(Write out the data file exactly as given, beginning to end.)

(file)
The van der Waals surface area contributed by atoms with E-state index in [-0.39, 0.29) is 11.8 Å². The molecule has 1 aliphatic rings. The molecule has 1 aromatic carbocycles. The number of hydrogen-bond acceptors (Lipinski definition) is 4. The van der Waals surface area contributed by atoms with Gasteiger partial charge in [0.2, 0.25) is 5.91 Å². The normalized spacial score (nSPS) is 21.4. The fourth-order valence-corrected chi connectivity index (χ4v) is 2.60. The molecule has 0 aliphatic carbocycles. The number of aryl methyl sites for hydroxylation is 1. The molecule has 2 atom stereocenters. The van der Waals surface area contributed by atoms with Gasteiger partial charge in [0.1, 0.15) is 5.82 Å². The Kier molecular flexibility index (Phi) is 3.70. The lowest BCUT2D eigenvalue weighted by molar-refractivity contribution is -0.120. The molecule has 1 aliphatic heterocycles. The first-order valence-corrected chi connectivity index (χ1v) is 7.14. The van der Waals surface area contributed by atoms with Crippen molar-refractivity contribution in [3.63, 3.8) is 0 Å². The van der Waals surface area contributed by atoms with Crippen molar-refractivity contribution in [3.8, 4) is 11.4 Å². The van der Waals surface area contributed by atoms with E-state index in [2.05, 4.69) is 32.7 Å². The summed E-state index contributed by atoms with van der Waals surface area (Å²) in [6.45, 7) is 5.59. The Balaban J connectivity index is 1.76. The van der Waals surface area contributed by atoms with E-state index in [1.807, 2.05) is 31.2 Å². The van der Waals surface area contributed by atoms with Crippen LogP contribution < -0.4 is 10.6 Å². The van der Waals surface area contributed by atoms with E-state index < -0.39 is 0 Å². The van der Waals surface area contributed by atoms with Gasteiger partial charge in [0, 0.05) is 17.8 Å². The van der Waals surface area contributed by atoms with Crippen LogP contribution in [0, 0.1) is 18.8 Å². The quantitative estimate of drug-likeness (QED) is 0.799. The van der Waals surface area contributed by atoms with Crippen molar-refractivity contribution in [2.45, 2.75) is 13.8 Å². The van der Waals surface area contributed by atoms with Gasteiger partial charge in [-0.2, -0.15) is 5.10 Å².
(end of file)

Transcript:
The van der Waals surface area contributed by atoms with E-state index in [-0.39, 0.29) is 11.8 Å². The molecule has 1 aliphatic rings. The molecule has 1 aromatic carbocycles. The number of hydrogen-bond acceptors (Lipinski definition) is 4. The van der Waals surface area contributed by atoms with Gasteiger partial charge in [0.2, 0.25) is 5.91 Å². The normalized spacial score (nSPS) is 21.4. The fourth-order valence-corrected chi connectivity index (χ4v) is 2.60. The molecule has 0 aliphatic carbocycles. The number of aryl methyl sites for hydroxylation is 1. The molecule has 2 atom stereocenters. The van der Waals surface area contributed by atoms with Gasteiger partial charge in [0.1, 0.15) is 5.82 Å². The Kier molecular flexibility index (Phi) is 3.70. The lowest BCUT2D eigenvalue weighted by molar-refractivity contribution is -0.120. The molecule has 1 aliphatic heterocycles. The first-order valence-corrected chi connectivity index (χ1v) is 7.14. The van der Waals surface area contributed by atoms with Crippen molar-refractivity contribution in [3.63, 3.8) is 0 Å². The van der Waals surface area contributed by atoms with Crippen molar-refractivity contribution in [3.8, 4) is 11.4 Å². The van der Waals surface area contributed by atoms with E-state index in [2.05, 4.69) is 32.7 Å². The summed E-state index contributed by atoms with van der Waals surface area (Å²) in [6.45, 7) is 5.59. The Balaban J connectivity index is 1.76. The van der Waals surface area contributed by atoms with E-state index in [1.807, 2.05) is 31.2 Å². The van der Waals surface area contributed by atoms with Crippen LogP contribution < -0.4 is 10.6 Å². The van der Waals surface area contributed by atoms with E-state index < -0.39 is 0 Å². The van der Waals surface area contributed by atoms with Gasteiger partial charge in [0, 0.05) is 17.8 Å². The van der Waals surface area contributed by atoms with Crippen LogP contribution in [0, 0.1) is 18.8 Å². The quantitative estimate of drug-likeness (QED) is 0.799. The van der Waals surface area contributed by atoms with Crippen molar-refractivity contribution in [2.45, 2.75) is 13.8 Å². The van der Waals surface area contributed by atoms with Gasteiger partial charge in [-0.2, -0.15) is 5.10 Å².